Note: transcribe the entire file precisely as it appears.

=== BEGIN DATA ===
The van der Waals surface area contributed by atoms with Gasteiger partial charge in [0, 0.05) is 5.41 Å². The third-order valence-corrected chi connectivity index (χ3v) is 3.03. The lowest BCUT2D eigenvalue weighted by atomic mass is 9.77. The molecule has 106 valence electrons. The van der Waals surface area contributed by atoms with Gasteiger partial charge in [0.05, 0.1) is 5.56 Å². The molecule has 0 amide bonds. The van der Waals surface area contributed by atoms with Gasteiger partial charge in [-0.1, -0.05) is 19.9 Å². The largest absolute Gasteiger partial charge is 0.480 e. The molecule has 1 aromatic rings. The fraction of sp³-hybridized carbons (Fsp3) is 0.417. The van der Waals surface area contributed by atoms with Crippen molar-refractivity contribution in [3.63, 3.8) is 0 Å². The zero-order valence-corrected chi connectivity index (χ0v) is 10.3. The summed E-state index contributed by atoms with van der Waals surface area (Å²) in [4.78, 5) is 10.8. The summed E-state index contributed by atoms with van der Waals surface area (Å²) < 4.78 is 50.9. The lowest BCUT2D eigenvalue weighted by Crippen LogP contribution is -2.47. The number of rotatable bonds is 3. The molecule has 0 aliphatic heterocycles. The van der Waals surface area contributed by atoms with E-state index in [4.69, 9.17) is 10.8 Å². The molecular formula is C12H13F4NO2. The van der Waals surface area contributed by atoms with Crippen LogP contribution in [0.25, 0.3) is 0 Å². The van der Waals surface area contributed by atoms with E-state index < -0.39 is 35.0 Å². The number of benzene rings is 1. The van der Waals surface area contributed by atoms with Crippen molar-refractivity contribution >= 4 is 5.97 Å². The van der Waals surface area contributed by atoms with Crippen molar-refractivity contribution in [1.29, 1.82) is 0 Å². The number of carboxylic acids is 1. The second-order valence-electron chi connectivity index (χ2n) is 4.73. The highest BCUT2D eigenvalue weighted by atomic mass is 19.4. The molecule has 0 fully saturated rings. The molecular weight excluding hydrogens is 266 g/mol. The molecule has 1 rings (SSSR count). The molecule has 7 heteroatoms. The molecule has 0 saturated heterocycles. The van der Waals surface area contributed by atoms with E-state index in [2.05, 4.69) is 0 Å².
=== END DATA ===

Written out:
The van der Waals surface area contributed by atoms with Gasteiger partial charge in [0, 0.05) is 5.41 Å². The third-order valence-corrected chi connectivity index (χ3v) is 3.03. The lowest BCUT2D eigenvalue weighted by atomic mass is 9.77. The molecule has 106 valence electrons. The van der Waals surface area contributed by atoms with Gasteiger partial charge in [0.05, 0.1) is 5.56 Å². The molecule has 0 amide bonds. The van der Waals surface area contributed by atoms with Gasteiger partial charge in [-0.1, -0.05) is 19.9 Å². The largest absolute Gasteiger partial charge is 0.480 e. The molecule has 1 aromatic rings. The fraction of sp³-hybridized carbons (Fsp3) is 0.417. The van der Waals surface area contributed by atoms with Crippen molar-refractivity contribution in [3.63, 3.8) is 0 Å². The zero-order valence-corrected chi connectivity index (χ0v) is 10.3. The summed E-state index contributed by atoms with van der Waals surface area (Å²) in [4.78, 5) is 10.8. The summed E-state index contributed by atoms with van der Waals surface area (Å²) < 4.78 is 50.9. The lowest BCUT2D eigenvalue weighted by Crippen LogP contribution is -2.47. The number of rotatable bonds is 3. The molecule has 0 aliphatic heterocycles. The van der Waals surface area contributed by atoms with E-state index in [4.69, 9.17) is 10.8 Å². The molecular formula is C12H13F4NO2. The van der Waals surface area contributed by atoms with Crippen LogP contribution in [0.25, 0.3) is 0 Å². The van der Waals surface area contributed by atoms with E-state index < -0.39 is 35.0 Å². The number of benzene rings is 1. The van der Waals surface area contributed by atoms with Crippen molar-refractivity contribution >= 4 is 5.97 Å². The van der Waals surface area contributed by atoms with Crippen molar-refractivity contribution in [1.29, 1.82) is 0 Å². The number of carboxylic acids is 1. The second-order valence-electron chi connectivity index (χ2n) is 4.73. The highest BCUT2D eigenvalue weighted by atomic mass is 19.4. The molecule has 0 fully saturated rings. The molecular weight excluding hydrogens is 266 g/mol. The molecule has 1 rings (SSSR count). The molecule has 7 heteroatoms. The molecule has 0 saturated heterocycles. The van der Waals surface area contributed by atoms with E-state index in [2.05, 4.69) is 0 Å².